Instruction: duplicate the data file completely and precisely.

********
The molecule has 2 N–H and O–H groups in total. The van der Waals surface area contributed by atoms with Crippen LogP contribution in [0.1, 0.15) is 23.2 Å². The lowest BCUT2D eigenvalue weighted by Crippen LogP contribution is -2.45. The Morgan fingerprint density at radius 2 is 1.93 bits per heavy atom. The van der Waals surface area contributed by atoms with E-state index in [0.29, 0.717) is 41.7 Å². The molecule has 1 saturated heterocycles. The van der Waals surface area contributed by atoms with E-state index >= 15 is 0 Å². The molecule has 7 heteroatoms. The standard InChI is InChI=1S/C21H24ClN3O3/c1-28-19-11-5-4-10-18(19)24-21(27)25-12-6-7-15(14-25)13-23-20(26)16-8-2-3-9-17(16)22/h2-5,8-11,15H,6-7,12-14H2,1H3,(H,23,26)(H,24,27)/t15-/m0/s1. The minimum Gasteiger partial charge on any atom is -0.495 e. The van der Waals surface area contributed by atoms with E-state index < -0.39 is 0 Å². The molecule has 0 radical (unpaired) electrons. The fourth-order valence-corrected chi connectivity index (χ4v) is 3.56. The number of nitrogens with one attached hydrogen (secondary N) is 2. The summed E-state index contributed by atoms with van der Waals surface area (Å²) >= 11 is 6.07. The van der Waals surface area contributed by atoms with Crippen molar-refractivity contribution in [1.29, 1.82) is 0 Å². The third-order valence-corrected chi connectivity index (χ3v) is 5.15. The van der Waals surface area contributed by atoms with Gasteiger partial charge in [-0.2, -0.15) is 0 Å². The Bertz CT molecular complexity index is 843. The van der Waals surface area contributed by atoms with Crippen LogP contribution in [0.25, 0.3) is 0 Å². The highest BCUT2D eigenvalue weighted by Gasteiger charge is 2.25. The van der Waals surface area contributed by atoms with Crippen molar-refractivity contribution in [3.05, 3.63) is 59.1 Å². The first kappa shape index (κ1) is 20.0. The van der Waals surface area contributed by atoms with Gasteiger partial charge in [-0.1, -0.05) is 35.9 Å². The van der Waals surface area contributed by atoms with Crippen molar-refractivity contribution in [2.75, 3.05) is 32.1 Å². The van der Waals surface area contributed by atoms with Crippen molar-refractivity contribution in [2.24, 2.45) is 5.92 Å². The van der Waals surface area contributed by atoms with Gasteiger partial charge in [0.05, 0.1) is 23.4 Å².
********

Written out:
The molecule has 2 N–H and O–H groups in total. The van der Waals surface area contributed by atoms with Crippen LogP contribution in [0.1, 0.15) is 23.2 Å². The lowest BCUT2D eigenvalue weighted by Crippen LogP contribution is -2.45. The Morgan fingerprint density at radius 2 is 1.93 bits per heavy atom. The van der Waals surface area contributed by atoms with E-state index in [0.29, 0.717) is 41.7 Å². The molecule has 1 saturated heterocycles. The van der Waals surface area contributed by atoms with E-state index >= 15 is 0 Å². The molecule has 7 heteroatoms. The standard InChI is InChI=1S/C21H24ClN3O3/c1-28-19-11-5-4-10-18(19)24-21(27)25-12-6-7-15(14-25)13-23-20(26)16-8-2-3-9-17(16)22/h2-5,8-11,15H,6-7,12-14H2,1H3,(H,23,26)(H,24,27)/t15-/m0/s1. The minimum Gasteiger partial charge on any atom is -0.495 e. The van der Waals surface area contributed by atoms with E-state index < -0.39 is 0 Å². The molecule has 0 radical (unpaired) electrons. The fourth-order valence-corrected chi connectivity index (χ4v) is 3.56. The number of nitrogens with one attached hydrogen (secondary N) is 2. The summed E-state index contributed by atoms with van der Waals surface area (Å²) >= 11 is 6.07. The van der Waals surface area contributed by atoms with Crippen molar-refractivity contribution in [1.29, 1.82) is 0 Å². The third-order valence-corrected chi connectivity index (χ3v) is 5.15. The van der Waals surface area contributed by atoms with Gasteiger partial charge in [-0.2, -0.15) is 0 Å². The Bertz CT molecular complexity index is 843. The van der Waals surface area contributed by atoms with Crippen LogP contribution in [0.25, 0.3) is 0 Å². The highest BCUT2D eigenvalue weighted by Gasteiger charge is 2.25. The van der Waals surface area contributed by atoms with Crippen molar-refractivity contribution in [3.05, 3.63) is 59.1 Å². The first kappa shape index (κ1) is 20.0. The van der Waals surface area contributed by atoms with Gasteiger partial charge in [-0.1, -0.05) is 35.9 Å². The van der Waals surface area contributed by atoms with Crippen molar-refractivity contribution in [2.75, 3.05) is 32.1 Å². The van der Waals surface area contributed by atoms with Crippen molar-refractivity contribution in [2.24, 2.45) is 5.92 Å². The van der Waals surface area contributed by atoms with Gasteiger partial charge in [0.05, 0.1) is 23.4 Å².